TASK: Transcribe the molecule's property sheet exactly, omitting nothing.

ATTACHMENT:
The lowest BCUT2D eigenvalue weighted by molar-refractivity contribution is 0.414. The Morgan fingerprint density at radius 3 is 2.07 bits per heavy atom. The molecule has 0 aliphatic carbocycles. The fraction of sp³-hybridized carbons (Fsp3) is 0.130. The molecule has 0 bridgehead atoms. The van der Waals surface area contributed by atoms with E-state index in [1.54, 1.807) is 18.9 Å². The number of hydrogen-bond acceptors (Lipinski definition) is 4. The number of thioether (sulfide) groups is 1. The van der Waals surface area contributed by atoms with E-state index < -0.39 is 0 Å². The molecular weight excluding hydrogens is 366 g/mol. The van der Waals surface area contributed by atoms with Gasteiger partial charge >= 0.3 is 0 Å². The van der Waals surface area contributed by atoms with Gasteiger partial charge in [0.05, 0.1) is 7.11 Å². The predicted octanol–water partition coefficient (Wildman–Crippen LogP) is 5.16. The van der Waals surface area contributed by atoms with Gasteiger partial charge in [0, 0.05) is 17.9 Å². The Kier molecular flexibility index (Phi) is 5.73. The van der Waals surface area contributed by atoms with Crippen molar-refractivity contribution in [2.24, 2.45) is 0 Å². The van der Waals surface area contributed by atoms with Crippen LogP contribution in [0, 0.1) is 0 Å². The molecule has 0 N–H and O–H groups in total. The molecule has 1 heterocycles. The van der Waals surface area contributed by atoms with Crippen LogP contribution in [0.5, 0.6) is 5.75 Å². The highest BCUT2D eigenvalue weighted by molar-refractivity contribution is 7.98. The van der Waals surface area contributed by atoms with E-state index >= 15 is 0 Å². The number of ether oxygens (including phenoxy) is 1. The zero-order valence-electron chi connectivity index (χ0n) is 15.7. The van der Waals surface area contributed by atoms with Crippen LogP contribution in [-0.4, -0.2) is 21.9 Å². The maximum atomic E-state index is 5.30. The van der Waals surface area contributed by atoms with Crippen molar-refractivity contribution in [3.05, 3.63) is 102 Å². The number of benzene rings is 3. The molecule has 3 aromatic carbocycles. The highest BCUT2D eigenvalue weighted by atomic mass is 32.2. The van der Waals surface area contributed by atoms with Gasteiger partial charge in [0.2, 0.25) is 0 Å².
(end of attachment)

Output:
The lowest BCUT2D eigenvalue weighted by molar-refractivity contribution is 0.414. The Morgan fingerprint density at radius 3 is 2.07 bits per heavy atom. The molecule has 0 aliphatic carbocycles. The fraction of sp³-hybridized carbons (Fsp3) is 0.130. The molecule has 0 bridgehead atoms. The van der Waals surface area contributed by atoms with E-state index in [1.54, 1.807) is 18.9 Å². The number of hydrogen-bond acceptors (Lipinski definition) is 4. The number of thioether (sulfide) groups is 1. The van der Waals surface area contributed by atoms with E-state index < -0.39 is 0 Å². The molecular weight excluding hydrogens is 366 g/mol. The van der Waals surface area contributed by atoms with Gasteiger partial charge >= 0.3 is 0 Å². The van der Waals surface area contributed by atoms with Gasteiger partial charge in [0.05, 0.1) is 7.11 Å². The predicted octanol–water partition coefficient (Wildman–Crippen LogP) is 5.16. The van der Waals surface area contributed by atoms with Gasteiger partial charge in [0, 0.05) is 17.9 Å². The Kier molecular flexibility index (Phi) is 5.73. The van der Waals surface area contributed by atoms with Crippen molar-refractivity contribution in [2.24, 2.45) is 0 Å². The van der Waals surface area contributed by atoms with Crippen LogP contribution in [0, 0.1) is 0 Å². The molecule has 0 N–H and O–H groups in total. The molecule has 1 heterocycles. The van der Waals surface area contributed by atoms with Crippen LogP contribution in [0.5, 0.6) is 5.75 Å². The highest BCUT2D eigenvalue weighted by molar-refractivity contribution is 7.98. The van der Waals surface area contributed by atoms with E-state index >= 15 is 0 Å². The number of ether oxygens (including phenoxy) is 1. The zero-order valence-electron chi connectivity index (χ0n) is 15.7. The van der Waals surface area contributed by atoms with Crippen LogP contribution in [-0.4, -0.2) is 21.9 Å². The maximum atomic E-state index is 5.30. The van der Waals surface area contributed by atoms with Crippen molar-refractivity contribution in [3.05, 3.63) is 102 Å². The number of benzene rings is 3. The molecule has 3 aromatic carbocycles. The highest BCUT2D eigenvalue weighted by atomic mass is 32.2. The van der Waals surface area contributed by atoms with Gasteiger partial charge in [0.2, 0.25) is 0 Å².